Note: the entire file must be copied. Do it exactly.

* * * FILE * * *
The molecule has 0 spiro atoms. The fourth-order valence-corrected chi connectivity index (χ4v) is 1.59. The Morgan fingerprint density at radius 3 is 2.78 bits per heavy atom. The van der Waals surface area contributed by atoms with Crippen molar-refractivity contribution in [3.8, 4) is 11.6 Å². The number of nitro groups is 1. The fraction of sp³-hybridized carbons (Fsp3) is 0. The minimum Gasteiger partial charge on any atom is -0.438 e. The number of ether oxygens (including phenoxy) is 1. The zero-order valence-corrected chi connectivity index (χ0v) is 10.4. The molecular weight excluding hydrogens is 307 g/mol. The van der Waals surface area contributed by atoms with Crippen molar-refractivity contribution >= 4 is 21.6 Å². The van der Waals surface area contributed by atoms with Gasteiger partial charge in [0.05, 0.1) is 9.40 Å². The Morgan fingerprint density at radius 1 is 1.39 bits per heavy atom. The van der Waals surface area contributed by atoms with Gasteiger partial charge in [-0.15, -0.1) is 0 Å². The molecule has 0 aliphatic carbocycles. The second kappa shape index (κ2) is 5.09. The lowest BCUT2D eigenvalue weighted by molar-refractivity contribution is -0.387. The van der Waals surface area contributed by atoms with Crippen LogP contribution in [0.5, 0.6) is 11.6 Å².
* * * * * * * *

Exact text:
The molecule has 0 spiro atoms. The fourth-order valence-corrected chi connectivity index (χ4v) is 1.59. The Morgan fingerprint density at radius 3 is 2.78 bits per heavy atom. The van der Waals surface area contributed by atoms with Crippen molar-refractivity contribution in [3.8, 4) is 11.6 Å². The number of nitro groups is 1. The fraction of sp³-hybridized carbons (Fsp3) is 0. The minimum Gasteiger partial charge on any atom is -0.438 e. The number of ether oxygens (including phenoxy) is 1. The zero-order valence-corrected chi connectivity index (χ0v) is 10.4. The molecular weight excluding hydrogens is 307 g/mol. The van der Waals surface area contributed by atoms with Crippen molar-refractivity contribution >= 4 is 21.6 Å². The van der Waals surface area contributed by atoms with Gasteiger partial charge in [0.05, 0.1) is 9.40 Å². The Morgan fingerprint density at radius 1 is 1.39 bits per heavy atom. The van der Waals surface area contributed by atoms with Gasteiger partial charge in [-0.15, -0.1) is 0 Å². The molecule has 0 aliphatic carbocycles. The second kappa shape index (κ2) is 5.09. The lowest BCUT2D eigenvalue weighted by molar-refractivity contribution is -0.387. The van der Waals surface area contributed by atoms with Crippen LogP contribution in [0.5, 0.6) is 11.6 Å².